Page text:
“A family is a tyranny ruled by its weakest member.” George Bernard Shaw nailed the truth with this quote, and no better example is the narcissist family.

The Narcissist Family Playbill

The narcissist family can be understood as a play with characters that serve the lead—the narcissist (usually a parent). The narcissist’s most basic need is simple: to protect himself from his gaping sense of worthlessness by upholding his fun house illusion of perfection.

Narcissist families are uncannily similar, with the actors playing pretty much the same roles. If visible to the outside world, the performance would appear to be a tragically sick and cruel farce. To the family members burdened with their roles, often since birth, the act is their painful “normal.”

The Narcissist Family Cast

jack nicholson scary face from the shining

The narcissist uses terror to control and punish.

Narcissist This is Mom or Dad, or both parents, and/or stepparents. The narcissist is the family tyrant, with everyone else revolving around her.

A person with Narcissistic Personality Disorder (NPD) is believed to have suffered an emotionally mortal wounding (narcissist injury) early in life that she is continually overcompensating for with a constructed grandiose self and reactive rage. She is incapable of empathizing with others, including recognizing their perspective, needs, or independence. To support her house of cards, she does many and/or all of the following:

  • criticizes
  • competes
  • violates boundaries
  • manipulates
  • terrorizes
  • lies
  • blames
  • shames
  • belittles
  • denies
  • projects
  • gaslights

Enabler This is usually a spouse of the narcissist. The enabler supports the narcissist’s larger-than-life persona, his extreme sense of entitlement, and his attitude and behavior toward others. The narcissist manipulates the enabler to do his bidding typically through alternating abuse and special treatment. The enabler is always avoiding attack while also seeking rewards such as affection, praise, or money. The enabler is often under the delusion that s/he is the only one who can truly understand the narcissist and meet his needs.

Flying Monkeys These are a type of enabler, often one or more children in the narcissist family. Like the flying monkeys in The Wizard of Oz, they mindlessly assist in the narcissist’s dirty work. The most manipulable members of the family make the best flying monkeys.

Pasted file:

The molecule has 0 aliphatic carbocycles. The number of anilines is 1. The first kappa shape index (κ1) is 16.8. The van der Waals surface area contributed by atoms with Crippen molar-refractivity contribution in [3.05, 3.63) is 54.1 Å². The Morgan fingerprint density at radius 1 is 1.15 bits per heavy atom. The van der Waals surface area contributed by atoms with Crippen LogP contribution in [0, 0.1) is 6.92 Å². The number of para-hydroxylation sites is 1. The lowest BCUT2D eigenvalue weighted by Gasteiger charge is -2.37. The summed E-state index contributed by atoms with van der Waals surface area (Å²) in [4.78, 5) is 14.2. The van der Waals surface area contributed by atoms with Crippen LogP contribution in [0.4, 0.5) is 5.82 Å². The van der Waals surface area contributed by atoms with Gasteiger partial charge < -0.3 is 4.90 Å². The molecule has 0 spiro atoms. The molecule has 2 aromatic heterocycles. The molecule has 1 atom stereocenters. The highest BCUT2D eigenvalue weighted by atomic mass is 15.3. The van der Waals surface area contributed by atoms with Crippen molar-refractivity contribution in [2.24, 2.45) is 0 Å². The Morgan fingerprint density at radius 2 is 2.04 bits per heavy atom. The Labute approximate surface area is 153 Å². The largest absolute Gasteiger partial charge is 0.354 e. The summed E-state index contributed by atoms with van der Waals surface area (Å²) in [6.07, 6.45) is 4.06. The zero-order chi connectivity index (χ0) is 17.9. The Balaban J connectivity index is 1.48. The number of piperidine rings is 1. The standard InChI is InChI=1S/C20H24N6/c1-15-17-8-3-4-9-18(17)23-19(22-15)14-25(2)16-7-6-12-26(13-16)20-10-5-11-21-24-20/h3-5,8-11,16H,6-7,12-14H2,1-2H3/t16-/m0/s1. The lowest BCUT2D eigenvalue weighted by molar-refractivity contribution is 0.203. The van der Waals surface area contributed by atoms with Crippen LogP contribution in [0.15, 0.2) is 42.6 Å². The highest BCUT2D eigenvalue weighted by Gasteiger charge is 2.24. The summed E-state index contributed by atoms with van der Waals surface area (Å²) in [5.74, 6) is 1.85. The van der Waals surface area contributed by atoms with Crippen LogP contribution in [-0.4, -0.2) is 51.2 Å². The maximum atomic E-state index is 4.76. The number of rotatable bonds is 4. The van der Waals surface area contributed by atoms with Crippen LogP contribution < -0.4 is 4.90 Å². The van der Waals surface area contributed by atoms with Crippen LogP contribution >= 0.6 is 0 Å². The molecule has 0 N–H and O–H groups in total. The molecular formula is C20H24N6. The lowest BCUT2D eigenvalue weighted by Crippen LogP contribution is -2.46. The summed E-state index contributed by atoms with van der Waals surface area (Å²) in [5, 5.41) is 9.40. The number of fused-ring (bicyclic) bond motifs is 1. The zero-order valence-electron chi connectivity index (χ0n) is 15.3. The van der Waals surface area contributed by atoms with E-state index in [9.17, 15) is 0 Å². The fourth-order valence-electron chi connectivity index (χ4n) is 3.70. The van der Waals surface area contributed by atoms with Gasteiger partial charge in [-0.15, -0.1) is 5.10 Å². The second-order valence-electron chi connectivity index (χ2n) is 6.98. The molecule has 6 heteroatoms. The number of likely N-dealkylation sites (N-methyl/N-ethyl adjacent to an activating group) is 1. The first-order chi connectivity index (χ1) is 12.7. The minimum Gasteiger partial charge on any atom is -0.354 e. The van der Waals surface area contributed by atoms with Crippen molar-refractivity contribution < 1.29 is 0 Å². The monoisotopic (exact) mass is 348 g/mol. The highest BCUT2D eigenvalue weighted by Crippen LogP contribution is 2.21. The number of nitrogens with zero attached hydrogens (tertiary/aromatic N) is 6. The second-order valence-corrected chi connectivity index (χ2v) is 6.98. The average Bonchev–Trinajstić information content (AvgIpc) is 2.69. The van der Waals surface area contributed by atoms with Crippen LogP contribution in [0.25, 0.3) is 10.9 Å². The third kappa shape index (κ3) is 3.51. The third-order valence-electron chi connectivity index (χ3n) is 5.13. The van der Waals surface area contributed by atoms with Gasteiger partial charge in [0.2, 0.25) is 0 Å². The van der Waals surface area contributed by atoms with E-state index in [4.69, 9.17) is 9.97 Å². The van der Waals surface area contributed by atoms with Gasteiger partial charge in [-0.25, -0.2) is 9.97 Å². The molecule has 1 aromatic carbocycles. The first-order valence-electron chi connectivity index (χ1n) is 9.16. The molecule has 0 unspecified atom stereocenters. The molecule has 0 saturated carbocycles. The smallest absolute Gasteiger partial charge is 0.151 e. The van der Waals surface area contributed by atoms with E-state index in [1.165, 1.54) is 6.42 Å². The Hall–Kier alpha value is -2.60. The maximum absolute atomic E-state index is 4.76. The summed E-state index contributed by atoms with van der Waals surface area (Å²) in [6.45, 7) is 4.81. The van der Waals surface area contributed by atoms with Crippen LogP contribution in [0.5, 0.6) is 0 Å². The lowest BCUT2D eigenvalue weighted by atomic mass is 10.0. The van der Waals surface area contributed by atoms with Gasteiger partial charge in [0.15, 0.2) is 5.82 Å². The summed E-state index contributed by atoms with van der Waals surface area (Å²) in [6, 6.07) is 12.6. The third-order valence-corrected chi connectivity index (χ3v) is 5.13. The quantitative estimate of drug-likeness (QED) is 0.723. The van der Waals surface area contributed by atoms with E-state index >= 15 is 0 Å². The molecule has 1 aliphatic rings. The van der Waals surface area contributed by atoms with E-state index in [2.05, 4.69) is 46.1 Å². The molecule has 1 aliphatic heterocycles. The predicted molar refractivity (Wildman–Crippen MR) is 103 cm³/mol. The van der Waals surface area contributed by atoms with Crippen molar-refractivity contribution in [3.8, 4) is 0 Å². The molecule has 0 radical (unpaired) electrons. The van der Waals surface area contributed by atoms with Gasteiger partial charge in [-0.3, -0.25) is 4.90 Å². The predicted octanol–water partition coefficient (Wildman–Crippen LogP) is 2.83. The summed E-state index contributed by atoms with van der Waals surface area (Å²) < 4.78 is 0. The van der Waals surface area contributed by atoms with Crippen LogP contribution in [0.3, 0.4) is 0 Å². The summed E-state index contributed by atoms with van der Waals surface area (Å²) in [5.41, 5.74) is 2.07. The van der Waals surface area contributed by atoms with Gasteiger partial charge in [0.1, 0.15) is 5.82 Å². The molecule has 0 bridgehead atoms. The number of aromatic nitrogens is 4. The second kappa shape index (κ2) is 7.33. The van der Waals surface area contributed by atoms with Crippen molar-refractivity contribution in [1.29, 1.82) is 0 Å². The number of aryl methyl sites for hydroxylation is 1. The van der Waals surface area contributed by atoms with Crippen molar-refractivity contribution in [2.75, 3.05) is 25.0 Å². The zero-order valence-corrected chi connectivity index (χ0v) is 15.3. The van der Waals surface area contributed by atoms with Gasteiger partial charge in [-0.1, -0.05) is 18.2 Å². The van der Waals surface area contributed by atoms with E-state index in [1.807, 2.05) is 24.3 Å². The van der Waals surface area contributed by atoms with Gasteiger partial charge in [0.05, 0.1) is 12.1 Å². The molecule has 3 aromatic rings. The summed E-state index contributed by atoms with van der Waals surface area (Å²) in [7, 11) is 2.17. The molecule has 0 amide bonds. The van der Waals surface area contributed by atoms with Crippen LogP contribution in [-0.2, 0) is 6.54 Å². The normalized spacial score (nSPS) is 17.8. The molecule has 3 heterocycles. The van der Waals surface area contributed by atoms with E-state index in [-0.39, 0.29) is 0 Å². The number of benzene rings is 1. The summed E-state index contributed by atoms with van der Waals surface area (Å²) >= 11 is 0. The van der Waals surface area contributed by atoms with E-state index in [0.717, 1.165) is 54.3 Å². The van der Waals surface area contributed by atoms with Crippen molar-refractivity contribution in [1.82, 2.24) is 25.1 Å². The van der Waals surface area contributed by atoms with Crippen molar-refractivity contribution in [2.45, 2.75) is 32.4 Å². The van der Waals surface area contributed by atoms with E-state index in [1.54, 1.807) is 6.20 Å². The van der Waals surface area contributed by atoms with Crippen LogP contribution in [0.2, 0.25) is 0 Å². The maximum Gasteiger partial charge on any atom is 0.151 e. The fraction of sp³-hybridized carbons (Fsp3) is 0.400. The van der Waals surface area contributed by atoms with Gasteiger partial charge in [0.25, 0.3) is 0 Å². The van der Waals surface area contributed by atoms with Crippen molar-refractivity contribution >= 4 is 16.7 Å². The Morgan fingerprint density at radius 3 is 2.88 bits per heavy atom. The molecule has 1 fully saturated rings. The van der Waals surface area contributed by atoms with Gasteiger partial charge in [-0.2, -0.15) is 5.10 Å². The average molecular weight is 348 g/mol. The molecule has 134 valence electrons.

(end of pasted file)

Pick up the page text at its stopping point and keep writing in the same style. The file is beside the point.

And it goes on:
girl painted in gold—golden child

The golden child is trained to please.

Golden Child The golden child is the narcissist’s can-do-no-wrong favorite, bestowed with special status. The narcissist lavishes her chosen one with attention, praise, and approval, even if s/he has done nothing in particular to “earn” it. The narcissist often projects what she wants to believe about herself onto her idealized offspring. If it suits the narcissist, she may shift her tactics and select a different one of her children for the golden child role.

Roles and rules in the narcissist family are fluid and changeable depending on the narcissist’s motives at any given time.

Scapegoat The scapegoat, usually one of the narcissist’s children, is the narcissist’s chosen catch-all target for abuse. The scapegoat is to blame for the family’s problems and is fair game for abuse from the enabler and flying monkeys too. Sometimes the narcissist scapegoats more than one child, or he may at some point select a different scapegoat.

The scapegoat is typically the strongest, most outspoken child, the one who stands up to the narcissist and questions the family system. Unlike the golden child, the scapegoat is least invested in supporting the family system because s/he benefits least from it.

The Narcissist Family Glossary of Terms